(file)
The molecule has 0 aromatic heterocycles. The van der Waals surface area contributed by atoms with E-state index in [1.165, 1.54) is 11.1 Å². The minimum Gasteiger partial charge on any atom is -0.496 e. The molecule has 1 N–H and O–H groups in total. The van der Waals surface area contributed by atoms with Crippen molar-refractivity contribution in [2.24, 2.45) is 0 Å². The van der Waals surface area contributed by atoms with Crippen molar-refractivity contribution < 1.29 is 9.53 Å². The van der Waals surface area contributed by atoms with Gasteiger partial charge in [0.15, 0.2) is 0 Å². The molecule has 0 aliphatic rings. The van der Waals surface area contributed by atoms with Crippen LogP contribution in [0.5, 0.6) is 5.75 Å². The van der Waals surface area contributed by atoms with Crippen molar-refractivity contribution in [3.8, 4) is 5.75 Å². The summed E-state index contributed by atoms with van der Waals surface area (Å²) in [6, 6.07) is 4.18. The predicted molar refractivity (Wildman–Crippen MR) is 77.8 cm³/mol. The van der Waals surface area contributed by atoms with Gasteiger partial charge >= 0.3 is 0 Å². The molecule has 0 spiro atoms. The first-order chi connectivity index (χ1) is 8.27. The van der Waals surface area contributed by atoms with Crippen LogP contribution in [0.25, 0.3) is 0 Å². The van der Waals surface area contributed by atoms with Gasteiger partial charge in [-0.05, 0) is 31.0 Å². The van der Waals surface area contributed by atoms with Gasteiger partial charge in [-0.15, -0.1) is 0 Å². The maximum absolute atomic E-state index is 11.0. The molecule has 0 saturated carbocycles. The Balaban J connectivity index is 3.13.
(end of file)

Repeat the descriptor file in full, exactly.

The molecule has 0 aromatic heterocycles. The van der Waals surface area contributed by atoms with E-state index in [1.165, 1.54) is 11.1 Å². The minimum Gasteiger partial charge on any atom is -0.496 e. The molecule has 1 N–H and O–H groups in total. The van der Waals surface area contributed by atoms with Crippen molar-refractivity contribution in [2.24, 2.45) is 0 Å². The van der Waals surface area contributed by atoms with Crippen molar-refractivity contribution < 1.29 is 9.53 Å². The van der Waals surface area contributed by atoms with Gasteiger partial charge in [0.15, 0.2) is 0 Å². The molecule has 0 aliphatic rings. The van der Waals surface area contributed by atoms with Crippen LogP contribution in [0.5, 0.6) is 5.75 Å². The van der Waals surface area contributed by atoms with Crippen molar-refractivity contribution in [3.8, 4) is 5.75 Å². The summed E-state index contributed by atoms with van der Waals surface area (Å²) in [6, 6.07) is 4.18. The predicted molar refractivity (Wildman–Crippen MR) is 77.8 cm³/mol. The van der Waals surface area contributed by atoms with Gasteiger partial charge >= 0.3 is 0 Å². The molecule has 0 spiro atoms. The first-order chi connectivity index (χ1) is 8.27. The van der Waals surface area contributed by atoms with Crippen LogP contribution in [0.25, 0.3) is 0 Å². The van der Waals surface area contributed by atoms with Gasteiger partial charge in [-0.05, 0) is 31.0 Å². The van der Waals surface area contributed by atoms with Gasteiger partial charge in [-0.15, -0.1) is 0 Å². The maximum absolute atomic E-state index is 11.0. The molecule has 0 saturated carbocycles. The Balaban J connectivity index is 3.13.